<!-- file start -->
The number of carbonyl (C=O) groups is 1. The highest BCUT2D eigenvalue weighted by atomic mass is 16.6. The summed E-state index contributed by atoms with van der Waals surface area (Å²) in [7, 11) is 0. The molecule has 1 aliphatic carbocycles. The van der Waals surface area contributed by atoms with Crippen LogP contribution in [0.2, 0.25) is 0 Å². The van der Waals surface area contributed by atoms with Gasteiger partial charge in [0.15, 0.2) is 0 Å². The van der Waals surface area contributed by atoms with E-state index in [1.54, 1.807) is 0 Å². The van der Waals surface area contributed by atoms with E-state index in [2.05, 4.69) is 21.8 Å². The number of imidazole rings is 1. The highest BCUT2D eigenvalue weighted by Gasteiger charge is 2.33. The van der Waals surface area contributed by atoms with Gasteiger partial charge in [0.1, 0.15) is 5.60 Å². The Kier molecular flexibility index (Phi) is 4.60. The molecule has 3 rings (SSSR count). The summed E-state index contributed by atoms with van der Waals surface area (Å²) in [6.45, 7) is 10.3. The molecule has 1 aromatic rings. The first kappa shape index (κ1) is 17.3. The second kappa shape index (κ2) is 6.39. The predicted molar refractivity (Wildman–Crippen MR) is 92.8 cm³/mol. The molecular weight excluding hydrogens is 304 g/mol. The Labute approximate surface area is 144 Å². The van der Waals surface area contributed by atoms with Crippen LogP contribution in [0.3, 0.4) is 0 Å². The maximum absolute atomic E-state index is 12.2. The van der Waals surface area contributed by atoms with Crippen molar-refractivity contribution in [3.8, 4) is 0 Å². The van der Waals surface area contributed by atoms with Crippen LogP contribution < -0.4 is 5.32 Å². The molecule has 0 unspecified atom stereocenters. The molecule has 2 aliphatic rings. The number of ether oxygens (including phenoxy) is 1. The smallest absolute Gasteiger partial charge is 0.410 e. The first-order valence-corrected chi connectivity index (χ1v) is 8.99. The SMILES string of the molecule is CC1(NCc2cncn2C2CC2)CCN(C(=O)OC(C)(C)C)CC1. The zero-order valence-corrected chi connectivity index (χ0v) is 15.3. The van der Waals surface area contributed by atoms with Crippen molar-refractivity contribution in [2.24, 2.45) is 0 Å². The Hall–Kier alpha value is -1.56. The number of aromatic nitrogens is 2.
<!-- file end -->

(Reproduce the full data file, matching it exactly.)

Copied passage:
The number of carbonyl (C=O) groups is 1. The highest BCUT2D eigenvalue weighted by atomic mass is 16.6. The summed E-state index contributed by atoms with van der Waals surface area (Å²) in [7, 11) is 0. The molecule has 1 aliphatic carbocycles. The van der Waals surface area contributed by atoms with Crippen LogP contribution in [0.2, 0.25) is 0 Å². The van der Waals surface area contributed by atoms with Gasteiger partial charge in [0.15, 0.2) is 0 Å². The van der Waals surface area contributed by atoms with E-state index in [1.54, 1.807) is 0 Å². The van der Waals surface area contributed by atoms with E-state index in [2.05, 4.69) is 21.8 Å². The number of imidazole rings is 1. The highest BCUT2D eigenvalue weighted by Gasteiger charge is 2.33. The van der Waals surface area contributed by atoms with Gasteiger partial charge in [0.1, 0.15) is 5.60 Å². The Kier molecular flexibility index (Phi) is 4.60. The molecule has 3 rings (SSSR count). The summed E-state index contributed by atoms with van der Waals surface area (Å²) in [6.45, 7) is 10.3. The molecule has 1 aromatic rings. The first kappa shape index (κ1) is 17.3. The second kappa shape index (κ2) is 6.39. The predicted molar refractivity (Wildman–Crippen MR) is 92.8 cm³/mol. The molecular weight excluding hydrogens is 304 g/mol. The Labute approximate surface area is 144 Å². The van der Waals surface area contributed by atoms with Crippen LogP contribution in [0.3, 0.4) is 0 Å². The maximum absolute atomic E-state index is 12.2. The van der Waals surface area contributed by atoms with Crippen molar-refractivity contribution in [3.8, 4) is 0 Å². The van der Waals surface area contributed by atoms with Crippen LogP contribution < -0.4 is 5.32 Å². The molecule has 0 unspecified atom stereocenters. The molecule has 2 aliphatic rings. The number of ether oxygens (including phenoxy) is 1. The smallest absolute Gasteiger partial charge is 0.410 e. The first-order valence-corrected chi connectivity index (χ1v) is 8.99. The SMILES string of the molecule is CC1(NCc2cncn2C2CC2)CCN(C(=O)OC(C)(C)C)CC1. The zero-order valence-corrected chi connectivity index (χ0v) is 15.3. The van der Waals surface area contributed by atoms with Crippen molar-refractivity contribution in [2.24, 2.45) is 0 Å². The Hall–Kier alpha value is -1.56. The number of aromatic nitrogens is 2.